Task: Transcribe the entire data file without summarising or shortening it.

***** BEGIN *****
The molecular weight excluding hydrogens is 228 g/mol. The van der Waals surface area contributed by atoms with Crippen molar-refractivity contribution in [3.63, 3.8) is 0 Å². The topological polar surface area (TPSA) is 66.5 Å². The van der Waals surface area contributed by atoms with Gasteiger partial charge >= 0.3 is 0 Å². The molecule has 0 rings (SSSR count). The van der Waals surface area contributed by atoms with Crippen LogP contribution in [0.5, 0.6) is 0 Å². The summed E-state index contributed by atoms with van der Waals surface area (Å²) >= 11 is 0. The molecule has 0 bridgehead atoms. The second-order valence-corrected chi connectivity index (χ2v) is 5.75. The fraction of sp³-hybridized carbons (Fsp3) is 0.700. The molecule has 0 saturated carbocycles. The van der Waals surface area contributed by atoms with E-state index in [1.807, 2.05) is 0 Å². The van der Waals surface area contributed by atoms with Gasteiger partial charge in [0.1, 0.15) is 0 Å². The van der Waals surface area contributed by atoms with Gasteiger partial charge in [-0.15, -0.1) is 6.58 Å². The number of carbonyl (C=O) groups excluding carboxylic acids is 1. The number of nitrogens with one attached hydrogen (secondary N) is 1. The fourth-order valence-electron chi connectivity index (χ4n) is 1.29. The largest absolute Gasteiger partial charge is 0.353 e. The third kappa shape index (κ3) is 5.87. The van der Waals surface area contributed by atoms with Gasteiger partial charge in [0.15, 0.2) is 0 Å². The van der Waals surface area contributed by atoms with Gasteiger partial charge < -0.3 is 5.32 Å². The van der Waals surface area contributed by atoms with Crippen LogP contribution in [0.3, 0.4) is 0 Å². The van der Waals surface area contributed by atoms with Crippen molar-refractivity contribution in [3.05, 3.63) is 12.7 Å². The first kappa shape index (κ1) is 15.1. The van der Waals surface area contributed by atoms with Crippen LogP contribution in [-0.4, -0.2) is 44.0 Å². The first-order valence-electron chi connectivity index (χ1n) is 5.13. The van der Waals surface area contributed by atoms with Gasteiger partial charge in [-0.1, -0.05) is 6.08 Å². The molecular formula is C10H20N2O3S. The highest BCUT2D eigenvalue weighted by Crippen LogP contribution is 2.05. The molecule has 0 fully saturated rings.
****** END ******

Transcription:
The molecular weight excluding hydrogens is 228 g/mol. The van der Waals surface area contributed by atoms with Crippen molar-refractivity contribution in [3.63, 3.8) is 0 Å². The topological polar surface area (TPSA) is 66.5 Å². The van der Waals surface area contributed by atoms with Gasteiger partial charge >= 0.3 is 0 Å². The molecule has 0 rings (SSSR count). The van der Waals surface area contributed by atoms with Crippen LogP contribution in [0.5, 0.6) is 0 Å². The summed E-state index contributed by atoms with van der Waals surface area (Å²) >= 11 is 0. The molecule has 0 bridgehead atoms. The second-order valence-corrected chi connectivity index (χ2v) is 5.75. The fraction of sp³-hybridized carbons (Fsp3) is 0.700. The molecule has 0 saturated carbocycles. The van der Waals surface area contributed by atoms with E-state index in [1.807, 2.05) is 0 Å². The van der Waals surface area contributed by atoms with Gasteiger partial charge in [0.1, 0.15) is 0 Å². The van der Waals surface area contributed by atoms with Gasteiger partial charge in [-0.15, -0.1) is 6.58 Å². The number of carbonyl (C=O) groups excluding carboxylic acids is 1. The number of nitrogens with one attached hydrogen (secondary N) is 1. The fourth-order valence-electron chi connectivity index (χ4n) is 1.29. The largest absolute Gasteiger partial charge is 0.353 e. The third kappa shape index (κ3) is 5.87. The van der Waals surface area contributed by atoms with Gasteiger partial charge in [0.15, 0.2) is 0 Å². The van der Waals surface area contributed by atoms with Gasteiger partial charge < -0.3 is 5.32 Å². The van der Waals surface area contributed by atoms with Crippen LogP contribution in [0.3, 0.4) is 0 Å². The van der Waals surface area contributed by atoms with Crippen molar-refractivity contribution in [3.05, 3.63) is 12.7 Å². The first kappa shape index (κ1) is 15.1. The van der Waals surface area contributed by atoms with Crippen LogP contribution in [-0.4, -0.2) is 44.0 Å². The first-order valence-electron chi connectivity index (χ1n) is 5.13. The van der Waals surface area contributed by atoms with Gasteiger partial charge in [-0.1, -0.05) is 6.08 Å². The molecular formula is C10H20N2O3S. The highest BCUT2D eigenvalue weighted by Crippen LogP contribution is 2.05. The molecule has 0 fully saturated rings.